David chose to ignore his sin for a year, but that year was a time filled with stress and guilt. We can either fix the sin, or ignore it and face the consequences. If we ignore it and take God’s silence as a lack of punishment we WILL face the punishment that is promised on those who live in sin. We must choose the first course of action. 
How Not to Deal With Your Addiction 

How Not to Deal With Your Addiction 

Friday’s Column: Brent’s Biblical Bytes

Brent Pollard

Robert Aaron Long serves as a vivid example of how one should NOT deal with his addiction. While politicians and activists may seek to politicize the “massage parlor shooter’s” motives, law enforcement is painting the picture of a mentally disturbed man who seeks to justify the murder of others because of his sex addiction. Long evidently has a problem dealing with his lusts. Hence, these massage parlors’ existence, which he patronized in the past, presented such a temptation that he felt it necessary to kill the proprietors and workers of said establishments.   

 

As rationally thinking people, we readily see the problem with Long’s logic. Why would the perpetrator of the violence not turn his anger inwardly? He is the sinner, regardless of who the temptress may be. Would it not have been more effective to actually pluck out his eyes or remove other body parts causing him to sin? At least, one could twist Jesus’ hyperbole in Mark 9.34ff in such a fashion to justify self-mutilation for the sake of entering the Kingdom of God. If you seek to live righteously, would such extremes not be better than taking the life of eight people? 

 

If anything, this incident demonstrates the sad state in which our modern world finds itself. Long knew enough to realize he had a problem with his fleshly appetites. Had no one taught him to “flee from youthful lusts and pursue righteousness, faith, love and peace, with those who call on the Lord from a pure heart” (2 Timothy 2.22)? Had he pursued righteousness with others calling on God’s name, he would have learned how to “possess his own vessel in sanctification and honor” (1 Thessalonians 4.4 NASB1995). Older Christian brothers could have encouraged Long to exercise self-control (Titus 2.6).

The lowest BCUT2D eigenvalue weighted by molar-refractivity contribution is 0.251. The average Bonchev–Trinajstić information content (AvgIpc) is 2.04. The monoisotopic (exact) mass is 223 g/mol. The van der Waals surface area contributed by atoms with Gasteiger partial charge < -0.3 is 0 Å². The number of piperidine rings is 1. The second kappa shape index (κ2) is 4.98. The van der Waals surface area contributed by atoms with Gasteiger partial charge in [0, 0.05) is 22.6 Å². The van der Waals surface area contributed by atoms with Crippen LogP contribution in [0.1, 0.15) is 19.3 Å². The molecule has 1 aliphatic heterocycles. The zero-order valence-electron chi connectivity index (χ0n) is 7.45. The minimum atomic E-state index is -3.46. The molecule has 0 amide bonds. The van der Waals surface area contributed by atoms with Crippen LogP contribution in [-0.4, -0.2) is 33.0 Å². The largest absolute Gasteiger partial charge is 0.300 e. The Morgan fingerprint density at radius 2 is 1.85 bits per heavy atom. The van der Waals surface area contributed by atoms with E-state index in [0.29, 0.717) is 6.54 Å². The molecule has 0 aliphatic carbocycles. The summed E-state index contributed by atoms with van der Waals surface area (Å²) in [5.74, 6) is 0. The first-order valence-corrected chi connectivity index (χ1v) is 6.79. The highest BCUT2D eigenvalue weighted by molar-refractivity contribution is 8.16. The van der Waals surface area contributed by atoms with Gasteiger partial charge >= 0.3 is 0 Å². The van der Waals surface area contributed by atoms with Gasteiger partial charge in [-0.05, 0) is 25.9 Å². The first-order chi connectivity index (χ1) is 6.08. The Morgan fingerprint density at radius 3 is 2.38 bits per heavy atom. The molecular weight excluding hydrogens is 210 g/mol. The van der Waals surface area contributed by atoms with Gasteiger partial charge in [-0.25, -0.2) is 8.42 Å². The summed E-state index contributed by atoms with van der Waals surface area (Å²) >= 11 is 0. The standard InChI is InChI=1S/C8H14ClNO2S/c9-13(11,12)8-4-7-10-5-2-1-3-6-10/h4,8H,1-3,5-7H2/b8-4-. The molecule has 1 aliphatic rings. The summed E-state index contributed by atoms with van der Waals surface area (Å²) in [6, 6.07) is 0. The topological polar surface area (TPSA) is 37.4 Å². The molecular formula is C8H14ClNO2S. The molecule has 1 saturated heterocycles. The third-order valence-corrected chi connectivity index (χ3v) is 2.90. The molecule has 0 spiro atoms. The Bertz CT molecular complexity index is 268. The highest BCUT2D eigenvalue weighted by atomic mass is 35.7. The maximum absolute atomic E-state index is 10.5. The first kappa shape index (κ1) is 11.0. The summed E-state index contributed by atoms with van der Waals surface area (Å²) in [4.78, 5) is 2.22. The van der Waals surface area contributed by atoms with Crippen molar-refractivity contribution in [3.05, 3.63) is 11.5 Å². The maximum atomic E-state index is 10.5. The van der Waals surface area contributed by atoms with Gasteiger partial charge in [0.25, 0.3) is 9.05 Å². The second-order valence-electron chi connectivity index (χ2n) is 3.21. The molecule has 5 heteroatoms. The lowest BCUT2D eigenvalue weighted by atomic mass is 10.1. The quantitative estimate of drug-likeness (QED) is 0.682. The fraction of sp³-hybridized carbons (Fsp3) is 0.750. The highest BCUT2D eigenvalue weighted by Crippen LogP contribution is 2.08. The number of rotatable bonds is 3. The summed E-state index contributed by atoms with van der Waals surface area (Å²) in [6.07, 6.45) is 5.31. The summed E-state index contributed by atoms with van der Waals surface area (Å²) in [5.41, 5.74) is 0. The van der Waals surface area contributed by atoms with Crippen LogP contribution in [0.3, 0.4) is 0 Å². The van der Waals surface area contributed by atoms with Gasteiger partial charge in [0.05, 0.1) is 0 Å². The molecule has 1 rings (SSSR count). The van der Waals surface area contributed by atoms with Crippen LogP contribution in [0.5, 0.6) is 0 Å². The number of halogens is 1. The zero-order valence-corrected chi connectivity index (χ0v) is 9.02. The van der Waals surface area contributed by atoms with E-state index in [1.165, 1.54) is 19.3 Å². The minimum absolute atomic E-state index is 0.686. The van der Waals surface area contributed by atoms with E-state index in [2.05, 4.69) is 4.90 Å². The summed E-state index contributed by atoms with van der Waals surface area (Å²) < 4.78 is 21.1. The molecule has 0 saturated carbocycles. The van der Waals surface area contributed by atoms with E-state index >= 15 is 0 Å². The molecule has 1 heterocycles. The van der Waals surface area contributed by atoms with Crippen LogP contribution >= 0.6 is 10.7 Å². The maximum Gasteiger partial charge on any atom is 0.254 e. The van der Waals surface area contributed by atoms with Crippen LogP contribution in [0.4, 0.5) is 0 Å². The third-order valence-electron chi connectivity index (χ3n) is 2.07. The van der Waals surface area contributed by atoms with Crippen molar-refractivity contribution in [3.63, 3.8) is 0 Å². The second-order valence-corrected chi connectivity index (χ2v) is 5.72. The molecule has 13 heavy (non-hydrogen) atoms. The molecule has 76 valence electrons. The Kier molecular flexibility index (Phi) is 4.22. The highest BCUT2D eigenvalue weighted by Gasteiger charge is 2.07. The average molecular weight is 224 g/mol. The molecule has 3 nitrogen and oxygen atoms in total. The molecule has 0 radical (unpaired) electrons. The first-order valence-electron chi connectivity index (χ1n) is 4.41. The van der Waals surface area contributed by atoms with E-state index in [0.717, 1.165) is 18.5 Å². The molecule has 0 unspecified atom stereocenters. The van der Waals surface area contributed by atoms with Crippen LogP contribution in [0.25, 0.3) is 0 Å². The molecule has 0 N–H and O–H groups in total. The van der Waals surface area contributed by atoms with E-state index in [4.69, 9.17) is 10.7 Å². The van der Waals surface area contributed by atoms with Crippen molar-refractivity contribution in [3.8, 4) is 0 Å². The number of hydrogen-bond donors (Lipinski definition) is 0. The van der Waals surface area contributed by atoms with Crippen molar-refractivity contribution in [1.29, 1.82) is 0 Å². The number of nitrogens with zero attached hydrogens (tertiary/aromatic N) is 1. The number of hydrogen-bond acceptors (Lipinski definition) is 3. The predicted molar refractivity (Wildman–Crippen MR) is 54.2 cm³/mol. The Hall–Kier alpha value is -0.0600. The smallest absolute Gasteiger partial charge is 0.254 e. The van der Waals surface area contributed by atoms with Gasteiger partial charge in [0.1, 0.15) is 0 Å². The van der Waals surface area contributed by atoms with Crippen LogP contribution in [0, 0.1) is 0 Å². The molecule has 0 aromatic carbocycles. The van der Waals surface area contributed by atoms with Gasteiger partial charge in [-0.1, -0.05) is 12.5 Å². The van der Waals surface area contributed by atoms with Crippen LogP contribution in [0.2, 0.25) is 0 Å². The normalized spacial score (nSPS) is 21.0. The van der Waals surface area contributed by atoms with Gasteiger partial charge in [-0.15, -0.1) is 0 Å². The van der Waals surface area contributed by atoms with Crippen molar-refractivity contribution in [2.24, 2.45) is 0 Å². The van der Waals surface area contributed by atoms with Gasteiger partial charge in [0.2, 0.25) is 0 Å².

I cannot claim to know the particulars of Long’s home life, but I can inspect the fruit born of contemporary society (cf. Matthew 7.20). These types of crimes result from a nation that has excluded God from the public square. With God’s teachings, one notes that the one accountable for sin is the individual committing it (James 1.13-15). John identifies the three main avenues the world uses to tempt us: “lust of the flesh and the lust of the eyes and the boastful pride of life” (1 John 2.16 NASB1995).  

 

The correct application of the passage from Mark 9.34ff mentioned previously is that one takes personal responsibility in removing such influences. In the case of sex or pornography addiction, turn off the television and internet. Avoid the parts of town where more seedy businesses operate. Remove your libertine friends who desire to patronize things like strip clubs and “massage parlors.” As Paul indicates of his daily walk, it is self-discipline (1 Corinthians 9.24-27).  

 

And do not try to tackle addiction alone. Again, we observed that Paul told Timothy to flee lusts and pursue righteousness, faith, love, and peace with other Christians. (2 Timothy 2.22) Addiction is difficult to overcome. The addicted can fall off the wagon periodically. Hence, he or she needs others to help lift them back up. We are mindful of the truth that “two are better than one” (Ecclesiastes 4.9-12). Join this truth with prayer and Bible study, and one can find the necessary strength to overcome. Isaiah reminds us that God gives strength to the weary and increases the power of the weak. (Isaiah 40.29)